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# Working out the stream flow radius for 100% liquidus alloys

## Working out the stream flow radius for 100% liquidus alloys

(OP)
Bit of a weird one, and I thought this is the best place to ask as it is under "fluid mechanics". Just as a note, Fluid mechanic related math goes way over my head so please keep the explanations simple(ish).

I need to work out an approximate inlet radius of a 100% liquidus metal flow when pouring it into a mould so I can accurately setup a casting simulation. Recently I have just been using a fixed value for this radius which I know isn't correct but I would like to get more accurate results.

If I have:
Average fill rate of 1.09 kg/s.
and a Cast Weight of 30kg

is there any way of working out the radius of the flow from this? let me know if you need anymore information.

I found a PDF: (http://www.ans.org/pubs/journals/download/a_28099) of an old paper looked into the viscosity of liquid metals if this is relevant?

Also, Is there a technical term for the stream flow radius that I am looking for so I can research more effectively?

Thanks,

Daniel

### RE: Working out the stream flow radius for 100% liquidus alloys

This is an odd one. I don't know of a field of fluid mechanics that would focus on it, and I think you have to make up your own terms. "Stream-flow radius" is probably as good as any, but I wouldn't expect Google to be much help.

If I was trying to set this problem up, I'd try to determine a stream radius (maybe based on the geometry of the spout?). That would allow converting your mass flow rate into a bulk velocity. Instantaneously, the bulk velocity would be normal to gravity, quickly converting to 100% influenced by gravity. The radius that you want is the rate at which horizontal velocity bleeds to zero. I'm not really sure how to assess that rate of change. Maybe go back to the kinematics equations and make your "particle" a control volume in the flow?

David Simpson, PE
MuleShoe Engineering

In questions of science, the authority of a thousand is not worth the humble reasoning of a single individual. Galileo Galilei, Italian Physicist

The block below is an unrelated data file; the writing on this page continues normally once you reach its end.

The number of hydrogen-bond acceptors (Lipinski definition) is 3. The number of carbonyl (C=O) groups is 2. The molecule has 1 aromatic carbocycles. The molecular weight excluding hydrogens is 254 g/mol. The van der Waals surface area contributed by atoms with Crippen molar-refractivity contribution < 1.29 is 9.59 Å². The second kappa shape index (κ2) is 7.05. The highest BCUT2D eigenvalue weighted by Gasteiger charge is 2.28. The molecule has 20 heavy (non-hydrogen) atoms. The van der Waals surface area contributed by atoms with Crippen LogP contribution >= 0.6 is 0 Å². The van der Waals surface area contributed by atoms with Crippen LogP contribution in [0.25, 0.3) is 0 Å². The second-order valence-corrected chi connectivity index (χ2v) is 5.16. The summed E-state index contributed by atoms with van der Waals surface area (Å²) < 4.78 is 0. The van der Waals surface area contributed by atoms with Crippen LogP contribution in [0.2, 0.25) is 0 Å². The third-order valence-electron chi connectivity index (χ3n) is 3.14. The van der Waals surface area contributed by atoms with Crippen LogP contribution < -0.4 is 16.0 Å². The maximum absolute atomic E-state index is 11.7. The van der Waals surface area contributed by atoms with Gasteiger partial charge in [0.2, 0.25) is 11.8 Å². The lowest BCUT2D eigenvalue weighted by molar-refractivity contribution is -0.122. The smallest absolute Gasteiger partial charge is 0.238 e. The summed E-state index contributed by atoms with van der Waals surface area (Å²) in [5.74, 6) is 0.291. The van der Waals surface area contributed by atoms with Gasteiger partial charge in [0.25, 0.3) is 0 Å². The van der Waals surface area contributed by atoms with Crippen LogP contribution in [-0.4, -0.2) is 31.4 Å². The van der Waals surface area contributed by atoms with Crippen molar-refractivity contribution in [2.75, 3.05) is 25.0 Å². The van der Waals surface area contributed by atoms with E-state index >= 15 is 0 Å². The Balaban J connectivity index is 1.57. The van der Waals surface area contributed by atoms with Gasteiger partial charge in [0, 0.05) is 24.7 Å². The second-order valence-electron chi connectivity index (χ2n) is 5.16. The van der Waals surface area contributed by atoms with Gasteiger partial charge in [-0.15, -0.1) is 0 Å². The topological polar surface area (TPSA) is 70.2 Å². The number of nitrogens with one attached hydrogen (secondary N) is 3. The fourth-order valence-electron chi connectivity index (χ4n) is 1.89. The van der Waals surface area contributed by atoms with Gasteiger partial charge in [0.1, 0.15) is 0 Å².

### RE: Working out the stream flow radius for 100% liquidus alloys

Not clear if you have a free fluid stream until it hits the mold bottom, like filling a glass with hot wax, or if the fluid flows through the mold, touching all sides, until it reaches the end then backs, like water through a pipe, or like the injection molding of plastic.

Radius of a freely falling liquid flow and the cross sectional area of that flow both change with velocity. Falling fluid velocity accelerates by gravity. Look at water falling from a tap. As a constant flow of water accelerates, falling from the tap due to gravity, the cross section narrows more and more until it hits the sink pan. It narrows because the velocity gets faster and faster.

Velocity is volumetric flow (or fill rate) divided by cross sectional area of the fluid stream.
To get volumetric flow convert your mass flow to volumetric flow, ie. divide mass flow by fluid density.
Once you have the volumetric flow, convert to fluid velocity by dividing by cross sectional area of the fluid stream as it passes through the mold.

Speed of fill will depend on which type of flow you have through the mold, although the time it will take to fill it will be the volume of the mold divided by volumetric flow rate.

### RE: Working out the stream flow radius for 100% liquidus alloys

As ever a diagram or sketch would help but my reading of your query is that, to put it simply, you have a metal version of say a jug of cream which you are pouring into a mould / teacup if you follow the analogy.

Thus you have a small amount of horizontal velocity and vertical velocity starts at zero then accelerates due to gravity. That is unaffected by density.

Thus your curve become a parabola, not a fixed diameter.

You can plot this quite easily if you just use simple equations with small time steps

distance L = Velocity C x time t

For a graph X axis, V is fixed
For the Y axis V1 = V0 + Acceleration x t
Each time step you then substitute V1 back as V0.

See this http://schoolbag.info/physics/ap_physics/6.html and go down to example 21

I think you mean something like the graph below, starting at the top???

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